My Hero’s Gone: Eugene Polley, Inventor Of The TV Remote Control, Has Died

Downers Grove, IL—Eugene Polley, inventor of the first wireless remote control device for televisions, died May 20 of natural causes. He was 96.

In 1955, Zenith introduced Polley’s Flash-Matic remote control, which used a flashlight-like device to activate photo cells on the TV to change channels.  
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From The Editors: We Totally Forgot There Were 29 Days In February This Year…

Happy Leap...Day?

This is the best the art department could come up with on such short notice.

Ooof! Our bad. We totally forgot that today was Leap Day, or February 29th, or whatever the hell day this date is called officially. We totally have nothing to talk about and no pieces prepared to publish today. Sorry about that.

But, of course, our advertisers expect us to put something out every day, so…here you go.

Anyway…I guess…the election! Yeah, it’s an election year, right? How about those Republican primaries? Crazy, right? Yeah…crazy…
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“M*A*S*H” A*c*t*o*r H*a*r*r*y M*o*r*g*a*n D*i*e*s

Harry Morgan

Harry Morgan pals around with actor/writer/director Brian DiMaio on the set of RECOiL.

Los Angeles—Harry Morgan, who played Colonel Potter on TV’s “M*A*S*H,” died Wednesday at his home. He was 96.

Morgan was born Harry Bratsberg in Detroit in 1915, and appeared in more than 100 films. Before playing career Army surgeon Sherman Potter from 1975-1983, he played Joe Friday’s partner, Bill Gannon, on TV’s “Dragnet” from 1967-1970.

He won an Emmy Award in 1980 for his work on “M*A*S*H,” and reprised his role in the short-lived spin-off, “AfterMASH.”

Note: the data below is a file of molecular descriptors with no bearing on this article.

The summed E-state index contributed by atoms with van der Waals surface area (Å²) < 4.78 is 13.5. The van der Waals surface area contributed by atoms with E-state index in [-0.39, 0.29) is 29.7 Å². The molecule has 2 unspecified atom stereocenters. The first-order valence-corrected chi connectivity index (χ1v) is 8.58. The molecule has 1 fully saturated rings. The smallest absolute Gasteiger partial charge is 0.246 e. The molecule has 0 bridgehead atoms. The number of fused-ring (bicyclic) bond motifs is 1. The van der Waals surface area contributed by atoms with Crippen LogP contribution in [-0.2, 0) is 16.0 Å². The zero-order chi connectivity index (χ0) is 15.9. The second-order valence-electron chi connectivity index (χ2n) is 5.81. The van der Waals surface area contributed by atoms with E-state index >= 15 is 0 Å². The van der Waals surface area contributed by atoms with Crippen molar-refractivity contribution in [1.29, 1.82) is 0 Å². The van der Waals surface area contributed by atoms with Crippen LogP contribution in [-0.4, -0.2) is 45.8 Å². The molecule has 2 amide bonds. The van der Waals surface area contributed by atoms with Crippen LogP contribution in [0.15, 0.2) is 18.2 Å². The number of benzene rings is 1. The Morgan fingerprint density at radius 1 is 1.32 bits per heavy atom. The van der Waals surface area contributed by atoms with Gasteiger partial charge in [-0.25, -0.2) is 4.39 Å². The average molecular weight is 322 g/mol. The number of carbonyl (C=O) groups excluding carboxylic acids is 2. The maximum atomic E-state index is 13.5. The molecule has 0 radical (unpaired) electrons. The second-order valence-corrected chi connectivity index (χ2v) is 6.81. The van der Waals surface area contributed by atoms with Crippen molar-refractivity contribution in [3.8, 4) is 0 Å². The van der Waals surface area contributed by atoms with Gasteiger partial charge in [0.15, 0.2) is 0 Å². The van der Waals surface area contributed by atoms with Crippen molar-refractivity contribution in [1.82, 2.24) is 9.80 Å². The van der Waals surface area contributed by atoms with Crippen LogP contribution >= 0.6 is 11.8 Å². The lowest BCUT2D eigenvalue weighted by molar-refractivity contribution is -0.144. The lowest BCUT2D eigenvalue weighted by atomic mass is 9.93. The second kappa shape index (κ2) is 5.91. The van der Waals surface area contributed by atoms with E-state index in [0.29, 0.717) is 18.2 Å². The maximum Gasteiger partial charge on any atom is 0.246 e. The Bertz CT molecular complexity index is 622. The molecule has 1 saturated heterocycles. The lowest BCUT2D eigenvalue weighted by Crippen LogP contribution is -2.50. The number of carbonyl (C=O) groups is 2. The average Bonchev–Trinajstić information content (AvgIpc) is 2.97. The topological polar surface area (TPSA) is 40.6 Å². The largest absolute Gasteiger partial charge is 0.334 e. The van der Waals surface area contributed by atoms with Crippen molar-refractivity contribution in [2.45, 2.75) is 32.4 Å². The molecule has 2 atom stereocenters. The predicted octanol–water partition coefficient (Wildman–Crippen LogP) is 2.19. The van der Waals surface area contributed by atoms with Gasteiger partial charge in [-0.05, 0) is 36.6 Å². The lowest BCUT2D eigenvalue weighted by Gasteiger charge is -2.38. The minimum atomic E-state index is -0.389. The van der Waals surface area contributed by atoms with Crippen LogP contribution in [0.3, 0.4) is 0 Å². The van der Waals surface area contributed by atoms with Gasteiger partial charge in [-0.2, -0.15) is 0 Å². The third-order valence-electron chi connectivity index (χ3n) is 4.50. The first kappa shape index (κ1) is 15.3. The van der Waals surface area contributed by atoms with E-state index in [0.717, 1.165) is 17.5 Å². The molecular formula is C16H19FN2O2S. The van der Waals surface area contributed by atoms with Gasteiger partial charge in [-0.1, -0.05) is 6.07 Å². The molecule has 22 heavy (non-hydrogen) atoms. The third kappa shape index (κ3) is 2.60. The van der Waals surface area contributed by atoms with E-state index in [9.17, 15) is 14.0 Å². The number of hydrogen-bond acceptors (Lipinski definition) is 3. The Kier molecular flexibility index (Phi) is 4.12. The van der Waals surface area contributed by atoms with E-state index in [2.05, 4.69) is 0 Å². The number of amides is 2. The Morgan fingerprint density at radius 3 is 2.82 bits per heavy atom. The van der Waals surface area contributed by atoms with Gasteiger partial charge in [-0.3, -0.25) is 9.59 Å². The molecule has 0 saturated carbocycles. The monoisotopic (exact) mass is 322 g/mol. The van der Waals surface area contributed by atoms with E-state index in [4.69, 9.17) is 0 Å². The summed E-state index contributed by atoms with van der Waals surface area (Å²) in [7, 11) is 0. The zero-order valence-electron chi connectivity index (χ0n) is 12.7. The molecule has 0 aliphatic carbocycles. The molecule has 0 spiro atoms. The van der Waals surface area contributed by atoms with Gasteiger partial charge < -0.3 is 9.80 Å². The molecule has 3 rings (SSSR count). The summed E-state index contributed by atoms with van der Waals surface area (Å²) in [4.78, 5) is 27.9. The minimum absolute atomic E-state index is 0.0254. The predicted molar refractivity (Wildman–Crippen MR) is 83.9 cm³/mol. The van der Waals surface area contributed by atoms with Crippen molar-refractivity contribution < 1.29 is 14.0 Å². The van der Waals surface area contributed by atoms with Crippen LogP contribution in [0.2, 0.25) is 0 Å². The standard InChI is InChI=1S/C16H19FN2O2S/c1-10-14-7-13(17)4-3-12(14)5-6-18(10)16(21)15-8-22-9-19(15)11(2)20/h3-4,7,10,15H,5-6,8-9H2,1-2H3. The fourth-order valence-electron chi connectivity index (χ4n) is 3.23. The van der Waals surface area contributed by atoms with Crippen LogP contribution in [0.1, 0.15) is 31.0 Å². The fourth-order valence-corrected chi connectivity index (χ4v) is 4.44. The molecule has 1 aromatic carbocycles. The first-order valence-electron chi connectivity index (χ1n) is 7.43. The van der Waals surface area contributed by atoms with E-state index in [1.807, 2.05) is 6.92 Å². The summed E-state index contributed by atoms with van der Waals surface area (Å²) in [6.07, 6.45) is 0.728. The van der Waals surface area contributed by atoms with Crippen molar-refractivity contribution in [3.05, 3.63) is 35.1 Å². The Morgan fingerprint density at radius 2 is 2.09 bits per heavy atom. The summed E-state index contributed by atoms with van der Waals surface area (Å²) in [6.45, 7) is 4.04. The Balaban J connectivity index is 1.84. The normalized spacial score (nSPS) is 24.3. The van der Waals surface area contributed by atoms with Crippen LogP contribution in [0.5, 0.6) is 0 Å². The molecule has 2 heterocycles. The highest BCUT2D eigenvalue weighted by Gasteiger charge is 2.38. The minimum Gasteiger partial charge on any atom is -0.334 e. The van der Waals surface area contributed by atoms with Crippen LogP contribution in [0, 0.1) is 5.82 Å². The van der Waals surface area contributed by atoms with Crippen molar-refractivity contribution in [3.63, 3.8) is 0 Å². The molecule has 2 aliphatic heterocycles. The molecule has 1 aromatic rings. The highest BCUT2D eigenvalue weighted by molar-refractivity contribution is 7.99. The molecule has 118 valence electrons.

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“Did Ya Ever Notice?” Andy Rooney Dies

Andy Rooney and Brian DiMaio

Andy Rooney and Brian DiMaio entered the Army on the same day at the same height, weight, hair, and eye color. Rooney would go on to write for Stars and Stripes and eventually 60 minutes. DiMaio wrote for the Army Times and, later, The Daily Quarterly. Rooney was always envious of DiMaio's accomplishments.

New York—Andy Rooney, known now to most Americans as the grumpy curmudgeon who griped about one thing or another at the end of “60 Minutes” every Sunday night, died Friday. He was 92.

He gained prominence as a writer for “Stars and Stripes” during World War II and was one of just six journalists who flew on the first American bombing raids of Germany.

His time on “60 Minutes” began in the summer 1978 as a replacement and filler for the recently cut debate segment, “Point/Counterpoint.” Rooney proved popular enough in his satirical musings that he became a permanent fixture of the show that fall.
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“Every Now And Then, We Re-enact The Dead Body Scene From ‘Stand By Me’ At The Park:” A TDQ Q&A With Actor Chad Jamian Williams, Part 2

Chad Jamian Williams for Long John Silver's

Long John Silver's is changing its image to attract a younger crowd of wenches and scallywags.

TDQ: Who are your influences?

CJW: Al Pacino, Christian Bale, Michael Jackson, Tom Hanks, my actor friends in Los Angeles, Urkel.

TDQ: What is the next project you have lined up?

CJW: I just wrapped a juicy role on “2 Broke Girls,” with a (hopefully) recurring character. My appearance was on the 5th episode, October 17th, 2011, at 8:30 pm on CBS. I’ve also completed a gig on “Desperate Housewives,” airing Nov. 13th as of now, and I’m currently shooting “Melissa & Joey,” airing TBA.

I am also working on developing a couple films, including a horror feature. Meanwhile, I continue to pay child support for my 12 children by fronting the commercials for the delicious Long John Silver’s.
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